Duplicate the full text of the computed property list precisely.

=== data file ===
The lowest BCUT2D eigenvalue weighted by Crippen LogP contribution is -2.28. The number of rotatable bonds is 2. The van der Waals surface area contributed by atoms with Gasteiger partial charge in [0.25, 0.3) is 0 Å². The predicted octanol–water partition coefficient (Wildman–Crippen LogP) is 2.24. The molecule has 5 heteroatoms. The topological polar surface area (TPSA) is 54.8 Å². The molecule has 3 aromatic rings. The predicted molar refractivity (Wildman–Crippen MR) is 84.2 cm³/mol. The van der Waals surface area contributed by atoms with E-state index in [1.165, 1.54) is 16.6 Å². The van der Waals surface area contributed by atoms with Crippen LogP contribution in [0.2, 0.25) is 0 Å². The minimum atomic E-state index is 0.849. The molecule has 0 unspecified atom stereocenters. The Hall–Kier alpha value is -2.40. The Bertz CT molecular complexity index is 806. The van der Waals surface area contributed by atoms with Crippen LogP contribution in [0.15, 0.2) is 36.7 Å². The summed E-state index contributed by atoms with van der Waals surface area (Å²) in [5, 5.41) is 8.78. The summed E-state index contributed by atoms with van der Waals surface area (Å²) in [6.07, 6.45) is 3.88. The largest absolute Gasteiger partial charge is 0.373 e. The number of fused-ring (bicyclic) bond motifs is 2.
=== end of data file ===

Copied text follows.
The lowest BCUT2D eigenvalue weighted by Crippen LogP contribution is -2.28. The number of rotatable bonds is 2. The van der Waals surface area contributed by atoms with Gasteiger partial charge in [0.25, 0.3) is 0 Å². The predicted octanol–water partition coefficient (Wildman–Crippen LogP) is 2.24. The molecule has 5 heteroatoms. The topological polar surface area (TPSA) is 54.8 Å². The molecule has 3 aromatic rings. The predicted molar refractivity (Wildman–Crippen MR) is 84.2 cm³/mol. The van der Waals surface area contributed by atoms with E-state index in [1.165, 1.54) is 16.6 Å². The van der Waals surface area contributed by atoms with Crippen LogP contribution in [0.2, 0.25) is 0 Å². The minimum atomic E-state index is 0.849. The molecule has 0 unspecified atom stereocenters. The Hall–Kier alpha value is -2.40. The Bertz CT molecular complexity index is 806. The van der Waals surface area contributed by atoms with Crippen LogP contribution in [0.15, 0.2) is 36.7 Å². The summed E-state index contributed by atoms with van der Waals surface area (Å²) in [5, 5.41) is 8.78. The summed E-state index contributed by atoms with van der Waals surface area (Å²) in [6.07, 6.45) is 3.88. The largest absolute Gasteiger partial charge is 0.373 e. The number of fused-ring (bicyclic) bond motifs is 2.